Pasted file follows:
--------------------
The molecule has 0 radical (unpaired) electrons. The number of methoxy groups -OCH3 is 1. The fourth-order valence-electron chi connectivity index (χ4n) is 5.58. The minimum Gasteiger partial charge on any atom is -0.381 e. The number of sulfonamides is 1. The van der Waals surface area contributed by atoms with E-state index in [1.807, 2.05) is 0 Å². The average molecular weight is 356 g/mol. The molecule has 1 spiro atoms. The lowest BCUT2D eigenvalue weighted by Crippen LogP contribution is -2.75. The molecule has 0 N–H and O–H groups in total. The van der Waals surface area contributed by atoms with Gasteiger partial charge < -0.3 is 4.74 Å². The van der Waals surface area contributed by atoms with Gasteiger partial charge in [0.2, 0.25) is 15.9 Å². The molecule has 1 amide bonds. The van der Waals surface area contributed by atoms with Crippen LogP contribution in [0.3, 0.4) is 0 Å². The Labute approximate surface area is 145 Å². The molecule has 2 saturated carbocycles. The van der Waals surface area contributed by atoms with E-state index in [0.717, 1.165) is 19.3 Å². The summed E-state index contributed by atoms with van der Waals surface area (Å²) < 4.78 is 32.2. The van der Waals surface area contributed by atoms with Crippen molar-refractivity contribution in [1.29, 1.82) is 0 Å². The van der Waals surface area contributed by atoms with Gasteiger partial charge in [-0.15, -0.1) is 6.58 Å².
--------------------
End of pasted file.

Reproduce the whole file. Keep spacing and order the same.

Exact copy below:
The molecule has 0 radical (unpaired) electrons. The number of methoxy groups -OCH3 is 1. The fourth-order valence-electron chi connectivity index (χ4n) is 5.58. The minimum Gasteiger partial charge on any atom is -0.381 e. The number of sulfonamides is 1. The van der Waals surface area contributed by atoms with E-state index in [1.807, 2.05) is 0 Å². The average molecular weight is 356 g/mol. The molecule has 1 spiro atoms. The lowest BCUT2D eigenvalue weighted by Crippen LogP contribution is -2.75. The molecule has 0 N–H and O–H groups in total. The van der Waals surface area contributed by atoms with Gasteiger partial charge < -0.3 is 4.74 Å². The van der Waals surface area contributed by atoms with Gasteiger partial charge in [0.2, 0.25) is 15.9 Å². The molecule has 1 amide bonds. The van der Waals surface area contributed by atoms with Crippen LogP contribution in [0.3, 0.4) is 0 Å². The Labute approximate surface area is 145 Å². The molecule has 2 saturated carbocycles. The van der Waals surface area contributed by atoms with E-state index in [0.717, 1.165) is 19.3 Å². The summed E-state index contributed by atoms with van der Waals surface area (Å²) < 4.78 is 32.2. The van der Waals surface area contributed by atoms with Crippen molar-refractivity contribution in [1.29, 1.82) is 0 Å². The van der Waals surface area contributed by atoms with Gasteiger partial charge in [-0.15, -0.1) is 6.58 Å².